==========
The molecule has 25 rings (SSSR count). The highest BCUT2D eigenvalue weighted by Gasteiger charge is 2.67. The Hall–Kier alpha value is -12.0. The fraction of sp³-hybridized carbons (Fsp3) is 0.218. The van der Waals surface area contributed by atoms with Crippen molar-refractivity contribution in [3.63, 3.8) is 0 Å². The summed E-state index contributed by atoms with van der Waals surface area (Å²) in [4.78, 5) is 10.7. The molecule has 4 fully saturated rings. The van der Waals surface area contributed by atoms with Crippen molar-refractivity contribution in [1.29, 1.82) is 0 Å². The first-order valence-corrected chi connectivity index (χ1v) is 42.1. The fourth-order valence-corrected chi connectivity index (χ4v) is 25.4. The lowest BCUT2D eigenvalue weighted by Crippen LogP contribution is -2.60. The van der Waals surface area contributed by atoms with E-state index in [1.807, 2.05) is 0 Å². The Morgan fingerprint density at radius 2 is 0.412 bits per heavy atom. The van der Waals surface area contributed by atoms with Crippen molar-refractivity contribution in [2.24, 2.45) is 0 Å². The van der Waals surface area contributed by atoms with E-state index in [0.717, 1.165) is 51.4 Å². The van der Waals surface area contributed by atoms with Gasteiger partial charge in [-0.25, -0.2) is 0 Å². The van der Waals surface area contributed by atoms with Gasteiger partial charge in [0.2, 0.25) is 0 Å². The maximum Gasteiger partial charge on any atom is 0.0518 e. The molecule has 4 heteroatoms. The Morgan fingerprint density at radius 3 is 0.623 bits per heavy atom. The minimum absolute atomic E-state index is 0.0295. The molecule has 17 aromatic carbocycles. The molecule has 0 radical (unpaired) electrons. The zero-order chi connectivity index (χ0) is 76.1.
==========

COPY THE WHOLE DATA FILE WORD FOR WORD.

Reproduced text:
The molecule has 25 rings (SSSR count). The highest BCUT2D eigenvalue weighted by Gasteiger charge is 2.67. The Hall–Kier alpha value is -12.0. The fraction of sp³-hybridized carbons (Fsp3) is 0.218. The van der Waals surface area contributed by atoms with Crippen molar-refractivity contribution in [3.63, 3.8) is 0 Å². The summed E-state index contributed by atoms with van der Waals surface area (Å²) in [4.78, 5) is 10.7. The molecule has 4 fully saturated rings. The van der Waals surface area contributed by atoms with Crippen molar-refractivity contribution in [1.29, 1.82) is 0 Å². The first-order valence-corrected chi connectivity index (χ1v) is 42.1. The fourth-order valence-corrected chi connectivity index (χ4v) is 25.4. The lowest BCUT2D eigenvalue weighted by Crippen LogP contribution is -2.60. The van der Waals surface area contributed by atoms with E-state index in [1.807, 2.05) is 0 Å². The Morgan fingerprint density at radius 2 is 0.412 bits per heavy atom. The van der Waals surface area contributed by atoms with Crippen molar-refractivity contribution in [2.24, 2.45) is 0 Å². The van der Waals surface area contributed by atoms with E-state index in [0.717, 1.165) is 51.4 Å². The van der Waals surface area contributed by atoms with Gasteiger partial charge in [-0.25, -0.2) is 0 Å². The van der Waals surface area contributed by atoms with Gasteiger partial charge in [0.2, 0.25) is 0 Å². The maximum Gasteiger partial charge on any atom is 0.0518 e. The molecule has 4 heteroatoms. The Morgan fingerprint density at radius 3 is 0.623 bits per heavy atom. The minimum absolute atomic E-state index is 0.0295. The molecule has 17 aromatic carbocycles. The molecule has 0 radical (unpaired) electrons. The zero-order chi connectivity index (χ0) is 76.1.